Multiple Perspectives on Social CRM: The Consultant, Analyst, Vendor, and Client


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If you put a consultant, an analyst, a vendor, and an end user client together in the same room and ask them to explain or discuss social CRM or social business (or pretty much anything else) you will get very different answers and explanations. Nothing is ever one-sided so why bother trying to look at things from one perspective? At the Attensity panel I participated in a few weeks ago, one of the attendees asked “what is social CRM?” to which I replied, “it depends on who you ask.” That response got a few chuckles from the room but I was actually serious when I said it. There are multiple players in the space that do different things and approach social CRM differently.

If you ask a consultant you will get a response that resonates (or should resonate) with various clients that may or may not even include the term “social” anything (this also means that there isn’t really one answer). Personally, Chess and Metz have a series of use cases and social customer scenarios that we walk clients through, if the use cases and scenarios resonate with the client then we call it social CRM (internally). Analysts will most likely come back with a complicated answer that is based on their research. The problem with their answer is that it is not always practical and is not something that clients can understand (trust me I have tried dozens of times). Vendors will explain things in terms of how their product works or what it does and are oftentimes frustrated with analysts because it’s a lot easier to write about social CRM than it is to actually build a product around it (but then again if you are a vendor you shouldn’t be building a product around a buzz word now should you?). Clients can actually care less about what you call anything as long as you can solve their problem.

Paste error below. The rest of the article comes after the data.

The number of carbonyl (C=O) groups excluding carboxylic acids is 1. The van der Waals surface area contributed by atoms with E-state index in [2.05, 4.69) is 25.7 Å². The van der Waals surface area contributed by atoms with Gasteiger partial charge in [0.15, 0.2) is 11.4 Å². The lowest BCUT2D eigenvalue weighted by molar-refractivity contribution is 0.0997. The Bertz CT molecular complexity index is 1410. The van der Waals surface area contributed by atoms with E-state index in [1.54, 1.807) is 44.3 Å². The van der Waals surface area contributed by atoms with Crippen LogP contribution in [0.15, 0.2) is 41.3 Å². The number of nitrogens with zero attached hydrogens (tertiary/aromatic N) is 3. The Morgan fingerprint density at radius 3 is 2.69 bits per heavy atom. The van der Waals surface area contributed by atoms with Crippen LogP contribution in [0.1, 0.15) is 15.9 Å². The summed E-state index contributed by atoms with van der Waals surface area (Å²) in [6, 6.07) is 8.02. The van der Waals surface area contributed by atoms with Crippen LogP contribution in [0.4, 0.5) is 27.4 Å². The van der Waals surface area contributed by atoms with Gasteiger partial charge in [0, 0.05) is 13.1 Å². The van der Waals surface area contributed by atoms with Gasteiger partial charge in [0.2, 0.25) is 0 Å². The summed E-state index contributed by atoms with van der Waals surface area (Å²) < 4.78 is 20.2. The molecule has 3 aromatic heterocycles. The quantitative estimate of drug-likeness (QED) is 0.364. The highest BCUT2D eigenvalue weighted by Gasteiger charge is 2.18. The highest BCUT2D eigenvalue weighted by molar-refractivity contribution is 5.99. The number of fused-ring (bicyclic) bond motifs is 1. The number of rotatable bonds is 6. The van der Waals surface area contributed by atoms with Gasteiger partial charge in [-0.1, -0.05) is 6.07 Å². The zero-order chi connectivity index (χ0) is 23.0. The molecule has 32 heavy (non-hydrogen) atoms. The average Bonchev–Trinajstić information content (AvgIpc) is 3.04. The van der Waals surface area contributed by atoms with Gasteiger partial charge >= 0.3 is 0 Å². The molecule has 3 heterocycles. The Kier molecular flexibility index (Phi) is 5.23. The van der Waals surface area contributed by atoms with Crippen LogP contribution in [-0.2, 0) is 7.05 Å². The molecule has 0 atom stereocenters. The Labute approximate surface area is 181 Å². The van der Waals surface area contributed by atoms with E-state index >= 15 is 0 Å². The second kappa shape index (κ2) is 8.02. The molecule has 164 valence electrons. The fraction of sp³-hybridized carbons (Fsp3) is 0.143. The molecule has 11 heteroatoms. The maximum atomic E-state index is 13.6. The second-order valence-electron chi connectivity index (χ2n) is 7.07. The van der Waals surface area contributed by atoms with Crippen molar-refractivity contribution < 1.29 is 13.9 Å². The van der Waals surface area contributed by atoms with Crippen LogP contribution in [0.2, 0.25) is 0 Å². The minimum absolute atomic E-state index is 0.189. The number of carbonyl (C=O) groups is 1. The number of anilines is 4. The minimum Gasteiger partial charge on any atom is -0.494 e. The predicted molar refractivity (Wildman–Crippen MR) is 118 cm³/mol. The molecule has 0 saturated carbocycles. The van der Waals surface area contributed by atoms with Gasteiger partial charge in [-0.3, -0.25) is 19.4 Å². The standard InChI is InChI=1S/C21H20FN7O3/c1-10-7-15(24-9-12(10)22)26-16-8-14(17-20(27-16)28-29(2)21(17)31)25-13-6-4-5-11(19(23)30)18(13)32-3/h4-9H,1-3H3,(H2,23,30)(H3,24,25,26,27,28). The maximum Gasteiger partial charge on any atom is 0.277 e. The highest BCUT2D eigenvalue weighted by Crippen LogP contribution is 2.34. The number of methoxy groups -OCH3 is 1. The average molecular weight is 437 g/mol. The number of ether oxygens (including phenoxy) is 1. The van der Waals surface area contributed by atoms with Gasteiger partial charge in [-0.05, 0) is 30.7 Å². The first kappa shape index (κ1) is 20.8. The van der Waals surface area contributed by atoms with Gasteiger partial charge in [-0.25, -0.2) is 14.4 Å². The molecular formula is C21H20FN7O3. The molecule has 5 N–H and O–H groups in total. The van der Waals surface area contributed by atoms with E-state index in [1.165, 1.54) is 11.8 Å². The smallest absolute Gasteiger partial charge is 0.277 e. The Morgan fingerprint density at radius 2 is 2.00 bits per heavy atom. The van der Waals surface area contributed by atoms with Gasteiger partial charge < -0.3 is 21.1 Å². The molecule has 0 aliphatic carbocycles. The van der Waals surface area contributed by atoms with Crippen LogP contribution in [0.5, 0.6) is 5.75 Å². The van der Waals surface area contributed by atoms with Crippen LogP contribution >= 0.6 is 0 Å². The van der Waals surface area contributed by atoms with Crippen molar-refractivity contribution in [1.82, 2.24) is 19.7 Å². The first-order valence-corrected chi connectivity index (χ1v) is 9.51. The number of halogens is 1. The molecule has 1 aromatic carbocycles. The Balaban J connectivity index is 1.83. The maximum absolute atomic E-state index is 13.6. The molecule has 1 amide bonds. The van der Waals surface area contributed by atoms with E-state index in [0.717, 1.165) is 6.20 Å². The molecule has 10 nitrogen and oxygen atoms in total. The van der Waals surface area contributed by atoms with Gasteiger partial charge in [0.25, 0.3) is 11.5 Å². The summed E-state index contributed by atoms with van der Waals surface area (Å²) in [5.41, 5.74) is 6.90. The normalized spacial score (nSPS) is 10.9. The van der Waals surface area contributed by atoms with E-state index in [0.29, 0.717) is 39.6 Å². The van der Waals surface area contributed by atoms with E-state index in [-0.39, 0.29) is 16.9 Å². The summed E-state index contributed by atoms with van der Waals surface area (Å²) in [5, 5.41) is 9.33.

Clearly there is a lot more that can be said here and every perspective has it’s pros and cons but the point is that when talking about anything in this “social” ecosystem it’s important to understand where the viewpoint is coming from because that’s going to shape the conversation.

Just my 2 cents…maybe 3 :)

Republished with author's permission from original post.

Jacob Morgan
I'm a best-selling author, keynote speaker, and futurist who explores what the future of work is going to look like and how to create great experiences so that employees actually want to show up to work. I've written three best-selling books which are: The Employee Experience Advantage (2017), The Future of Work (2014), and The Collaborative Organization (2012).


  1. Fair point, Jacob. We also have to consider that increased convergence means that those entering the sCRM vendor space are coming from different angles; from old CRM companies to social media experts to internal collaboration software specialists (who have managed to get caught up in sCRM’s sprawling definition).

    You mentioned the chuckles you got from highlighting the difference in understanding of the sCRM term, but it could be quite a serious problem. While sCRM and its approach is exciting to those already engaged, those more passive consumers will want a more fleshed out explanation before they take it seriously. Without stifling the creativity that comes from keeping an open mind, do you think it’s perhaps time that the sCRM definition was pinned down and some margins set up between what is sCRM and what isn’t?

    Then again, perhaps this is an early example of how the crowdsourcing/collaborative approach to new technologies (and strategies, let us not forget) can make it harder to rigidly apply a top-down definition from a single authoritative source. If sCRM takes off in sales as much as it has with thought-leaders then perhaps this is just something that we’ll need to get used to.


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